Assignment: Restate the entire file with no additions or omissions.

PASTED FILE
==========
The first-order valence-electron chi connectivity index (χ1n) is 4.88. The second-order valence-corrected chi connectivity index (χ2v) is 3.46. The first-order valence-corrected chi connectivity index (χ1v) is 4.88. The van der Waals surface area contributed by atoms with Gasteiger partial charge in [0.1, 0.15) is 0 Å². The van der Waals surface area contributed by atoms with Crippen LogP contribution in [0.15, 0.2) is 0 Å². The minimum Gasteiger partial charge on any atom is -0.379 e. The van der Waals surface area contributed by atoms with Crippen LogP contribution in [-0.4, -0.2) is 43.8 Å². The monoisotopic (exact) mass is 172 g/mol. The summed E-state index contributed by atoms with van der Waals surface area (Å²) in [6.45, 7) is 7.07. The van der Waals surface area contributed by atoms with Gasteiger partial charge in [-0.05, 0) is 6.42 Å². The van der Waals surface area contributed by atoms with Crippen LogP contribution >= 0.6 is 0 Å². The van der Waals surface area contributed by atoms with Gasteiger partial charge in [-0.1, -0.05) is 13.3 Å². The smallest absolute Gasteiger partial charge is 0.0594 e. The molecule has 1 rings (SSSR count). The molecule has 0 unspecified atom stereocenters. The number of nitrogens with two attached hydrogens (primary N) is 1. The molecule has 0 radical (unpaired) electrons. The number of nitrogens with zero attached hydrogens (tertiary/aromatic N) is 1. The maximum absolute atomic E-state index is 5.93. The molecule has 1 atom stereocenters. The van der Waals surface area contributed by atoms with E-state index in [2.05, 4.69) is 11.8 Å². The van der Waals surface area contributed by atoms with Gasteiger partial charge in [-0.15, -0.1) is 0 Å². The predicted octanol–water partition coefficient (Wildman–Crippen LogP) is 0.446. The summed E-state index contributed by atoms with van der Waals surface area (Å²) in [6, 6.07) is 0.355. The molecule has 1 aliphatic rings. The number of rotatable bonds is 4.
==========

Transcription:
The first-order valence-electron chi connectivity index (χ1n) is 4.88. The second-order valence-corrected chi connectivity index (χ2v) is 3.46. The first-order valence-corrected chi connectivity index (χ1v) is 4.88. The van der Waals surface area contributed by atoms with Gasteiger partial charge in [0.1, 0.15) is 0 Å². The van der Waals surface area contributed by atoms with Crippen LogP contribution in [0.15, 0.2) is 0 Å². The minimum Gasteiger partial charge on any atom is -0.379 e. The van der Waals surface area contributed by atoms with Crippen LogP contribution in [-0.4, -0.2) is 43.8 Å². The monoisotopic (exact) mass is 172 g/mol. The summed E-state index contributed by atoms with van der Waals surface area (Å²) in [6.45, 7) is 7.07. The van der Waals surface area contributed by atoms with Gasteiger partial charge in [-0.05, 0) is 6.42 Å². The van der Waals surface area contributed by atoms with Crippen LogP contribution >= 0.6 is 0 Å². The van der Waals surface area contributed by atoms with Gasteiger partial charge in [-0.1, -0.05) is 13.3 Å². The smallest absolute Gasteiger partial charge is 0.0594 e. The molecule has 1 rings (SSSR count). The molecule has 0 unspecified atom stereocenters. The number of nitrogens with two attached hydrogens (primary N) is 1. The molecule has 0 radical (unpaired) electrons. The number of nitrogens with zero attached hydrogens (tertiary/aromatic N) is 1. The maximum absolute atomic E-state index is 5.93. The molecule has 1 atom stereocenters. The van der Waals surface area contributed by atoms with E-state index in [2.05, 4.69) is 11.8 Å². The van der Waals surface area contributed by atoms with Gasteiger partial charge in [-0.15, -0.1) is 0 Å². The predicted octanol–water partition coefficient (Wildman–Crippen LogP) is 0.446. The summed E-state index contributed by atoms with van der Waals surface area (Å²) in [6, 6.07) is 0.355. The molecule has 1 aliphatic rings. The number of rotatable bonds is 4.